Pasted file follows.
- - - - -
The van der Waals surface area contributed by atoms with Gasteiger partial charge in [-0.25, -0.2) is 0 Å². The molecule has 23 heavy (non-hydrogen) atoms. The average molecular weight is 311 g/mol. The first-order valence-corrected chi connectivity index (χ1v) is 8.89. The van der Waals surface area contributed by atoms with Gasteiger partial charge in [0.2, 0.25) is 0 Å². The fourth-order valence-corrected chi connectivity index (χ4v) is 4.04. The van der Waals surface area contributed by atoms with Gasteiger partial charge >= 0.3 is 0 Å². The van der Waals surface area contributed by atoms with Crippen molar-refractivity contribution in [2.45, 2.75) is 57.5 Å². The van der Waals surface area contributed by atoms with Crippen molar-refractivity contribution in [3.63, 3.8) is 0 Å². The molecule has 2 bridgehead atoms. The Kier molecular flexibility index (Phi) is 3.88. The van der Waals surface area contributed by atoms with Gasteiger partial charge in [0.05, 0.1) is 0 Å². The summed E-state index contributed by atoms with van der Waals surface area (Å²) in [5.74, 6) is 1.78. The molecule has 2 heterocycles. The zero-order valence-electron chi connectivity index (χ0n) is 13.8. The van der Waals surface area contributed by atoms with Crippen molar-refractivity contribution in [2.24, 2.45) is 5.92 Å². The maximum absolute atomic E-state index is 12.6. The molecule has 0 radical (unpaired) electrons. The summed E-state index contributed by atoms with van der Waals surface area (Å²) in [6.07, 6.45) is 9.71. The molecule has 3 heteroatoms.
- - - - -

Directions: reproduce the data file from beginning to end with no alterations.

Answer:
The van der Waals surface area contributed by atoms with Gasteiger partial charge in [-0.25, -0.2) is 0 Å². The molecule has 23 heavy (non-hydrogen) atoms. The average molecular weight is 311 g/mol. The first-order valence-corrected chi connectivity index (χ1v) is 8.89. The van der Waals surface area contributed by atoms with Gasteiger partial charge in [0.2, 0.25) is 0 Å². The fourth-order valence-corrected chi connectivity index (χ4v) is 4.04. The van der Waals surface area contributed by atoms with Gasteiger partial charge >= 0.3 is 0 Å². The van der Waals surface area contributed by atoms with Crippen molar-refractivity contribution in [2.45, 2.75) is 57.5 Å². The van der Waals surface area contributed by atoms with Crippen molar-refractivity contribution in [3.63, 3.8) is 0 Å². The molecule has 2 bridgehead atoms. The Kier molecular flexibility index (Phi) is 3.88. The van der Waals surface area contributed by atoms with Gasteiger partial charge in [0.05, 0.1) is 0 Å². The summed E-state index contributed by atoms with van der Waals surface area (Å²) in [5.74, 6) is 1.78. The molecule has 2 heterocycles. The zero-order valence-electron chi connectivity index (χ0n) is 13.8. The van der Waals surface area contributed by atoms with Crippen molar-refractivity contribution in [2.24, 2.45) is 5.92 Å². The maximum absolute atomic E-state index is 12.6. The molecule has 0 radical (unpaired) electrons. The summed E-state index contributed by atoms with van der Waals surface area (Å²) in [6.07, 6.45) is 9.71. The molecule has 3 heteroatoms.